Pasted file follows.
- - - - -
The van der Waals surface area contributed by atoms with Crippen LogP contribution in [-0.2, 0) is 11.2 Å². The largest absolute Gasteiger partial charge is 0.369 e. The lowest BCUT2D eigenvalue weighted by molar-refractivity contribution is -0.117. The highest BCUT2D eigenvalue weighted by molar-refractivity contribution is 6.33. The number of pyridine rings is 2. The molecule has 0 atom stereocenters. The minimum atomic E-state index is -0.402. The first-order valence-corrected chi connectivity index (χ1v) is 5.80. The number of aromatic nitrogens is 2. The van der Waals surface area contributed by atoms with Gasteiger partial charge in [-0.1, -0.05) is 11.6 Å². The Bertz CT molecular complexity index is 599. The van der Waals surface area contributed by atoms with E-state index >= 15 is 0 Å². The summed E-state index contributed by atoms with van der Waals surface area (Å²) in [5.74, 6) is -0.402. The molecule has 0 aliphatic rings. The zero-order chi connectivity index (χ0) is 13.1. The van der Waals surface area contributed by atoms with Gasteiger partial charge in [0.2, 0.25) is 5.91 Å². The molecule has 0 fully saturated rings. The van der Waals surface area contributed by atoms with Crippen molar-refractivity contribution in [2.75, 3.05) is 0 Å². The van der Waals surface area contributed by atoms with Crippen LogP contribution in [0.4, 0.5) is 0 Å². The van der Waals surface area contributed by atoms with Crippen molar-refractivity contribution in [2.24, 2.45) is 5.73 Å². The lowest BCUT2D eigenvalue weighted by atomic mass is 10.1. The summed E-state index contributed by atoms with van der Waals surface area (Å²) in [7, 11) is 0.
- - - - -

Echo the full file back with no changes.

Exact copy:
The van der Waals surface area contributed by atoms with Crippen LogP contribution in [-0.2, 0) is 11.2 Å². The largest absolute Gasteiger partial charge is 0.369 e. The lowest BCUT2D eigenvalue weighted by molar-refractivity contribution is -0.117. The highest BCUT2D eigenvalue weighted by molar-refractivity contribution is 6.33. The number of pyridine rings is 2. The molecule has 0 atom stereocenters. The minimum atomic E-state index is -0.402. The first-order valence-corrected chi connectivity index (χ1v) is 5.80. The number of aromatic nitrogens is 2. The van der Waals surface area contributed by atoms with Gasteiger partial charge in [-0.1, -0.05) is 11.6 Å². The Bertz CT molecular complexity index is 599. The van der Waals surface area contributed by atoms with E-state index >= 15 is 0 Å². The summed E-state index contributed by atoms with van der Waals surface area (Å²) in [5.74, 6) is -0.402. The molecule has 0 aliphatic rings. The zero-order chi connectivity index (χ0) is 13.1. The van der Waals surface area contributed by atoms with Gasteiger partial charge in [0.2, 0.25) is 5.91 Å². The molecule has 0 fully saturated rings. The van der Waals surface area contributed by atoms with Crippen molar-refractivity contribution in [2.75, 3.05) is 0 Å². The van der Waals surface area contributed by atoms with Crippen LogP contribution in [0.4, 0.5) is 0 Å². The van der Waals surface area contributed by atoms with Crippen molar-refractivity contribution in [2.24, 2.45) is 5.73 Å². The lowest BCUT2D eigenvalue weighted by atomic mass is 10.1. The summed E-state index contributed by atoms with van der Waals surface area (Å²) in [7, 11) is 0.